Norris busts out a new glove, and gets busted.

The baseball rules book spells out, in excruciatingly specific detail, every single thing one needs to know in order to properly execute a nine-inning Major League game. This includes regulations for equipment — bats, gloves, catchers mitts and jerseys, and on and on.

Here’s something I didn’t know until Monday — regulation gloves have to be a certain color — or, more specifically, there are certain colors gloves are NOT supposed to be. One page nine of the official baseball rule book, the guidelines are stated in Rule 1.15 a:

“The pitcher’s glove may not, exclusive of piping, be white, gray, nor, in the judgment of the umpire, distracting in any manner.”

Bud Norris apparently pulled off the hat trick in his start versus the Blue Jays — his glove was a little white-ish, slightly gray-ish, and, in the umpire’s opinion, distracting.

bud's glove.jpg

The umpires pointed out the glove’s incorrect hue (seen above…the one on top is the game glove. Bottom one is one slightly darker but still too light) but told Norris he could finish out the second inning if he so desired. Norris thought better of it and simply to grabbed his old black glove to finish his outing.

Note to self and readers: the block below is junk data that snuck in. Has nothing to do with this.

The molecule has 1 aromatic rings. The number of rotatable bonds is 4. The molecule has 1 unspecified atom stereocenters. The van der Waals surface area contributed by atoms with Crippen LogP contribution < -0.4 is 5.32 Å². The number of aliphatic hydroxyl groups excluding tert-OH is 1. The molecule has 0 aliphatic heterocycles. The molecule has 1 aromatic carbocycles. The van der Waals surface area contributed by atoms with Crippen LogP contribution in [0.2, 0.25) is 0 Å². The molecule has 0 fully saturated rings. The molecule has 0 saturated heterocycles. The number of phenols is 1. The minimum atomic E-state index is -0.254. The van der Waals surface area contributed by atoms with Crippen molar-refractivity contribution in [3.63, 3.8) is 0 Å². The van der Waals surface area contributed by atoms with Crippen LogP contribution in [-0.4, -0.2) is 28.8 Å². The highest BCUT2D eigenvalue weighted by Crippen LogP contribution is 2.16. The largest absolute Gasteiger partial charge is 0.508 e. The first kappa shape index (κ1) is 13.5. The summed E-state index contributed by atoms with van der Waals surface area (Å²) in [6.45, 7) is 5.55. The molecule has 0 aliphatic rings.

“I guess (Toronto’s) manager (Cito Gaston) said something, which is fair,” Norris said. “It’s in a rule book to a certain degree. I’m not looking to get an advantage. I’m just going out there with a glove.”

Norris was more focused on getting outs than color schemes, which should be good news to his new skipper and pitching coach. Although Norris is all but guaranteed a starting spot (barring a disastrous spring), he’s not looking at his spot on this team as a done deal.

“I have a new manager, new pitching coach,” Norris said of the Brads Mills and Arnsberg. “Everything I did last year doesn’t really count. I have to prove myself all over again. I still need to earn that spot.”

You’ll often hear pitchers say their “working on things” early in the spring season, and on Monday, Norris concentrated on one thing — working from the stretch, something he struggled with at times during his rookie campaign in ’09.

“Last year, there were a couple of times that I made some mistakes out of the stretch, so that’s something I wanted to work on this year,” he said. “The bigger situations are from the stretch, and that’s what I wanted to work on today.”

Norris allowed one earned run — a homer — over two innings. He walked two and struck out two.


From batting practice in the morning:

Puma, Lee, Berry 


Pedro Feliz


Bud Norris.


Oswalt, Myers.



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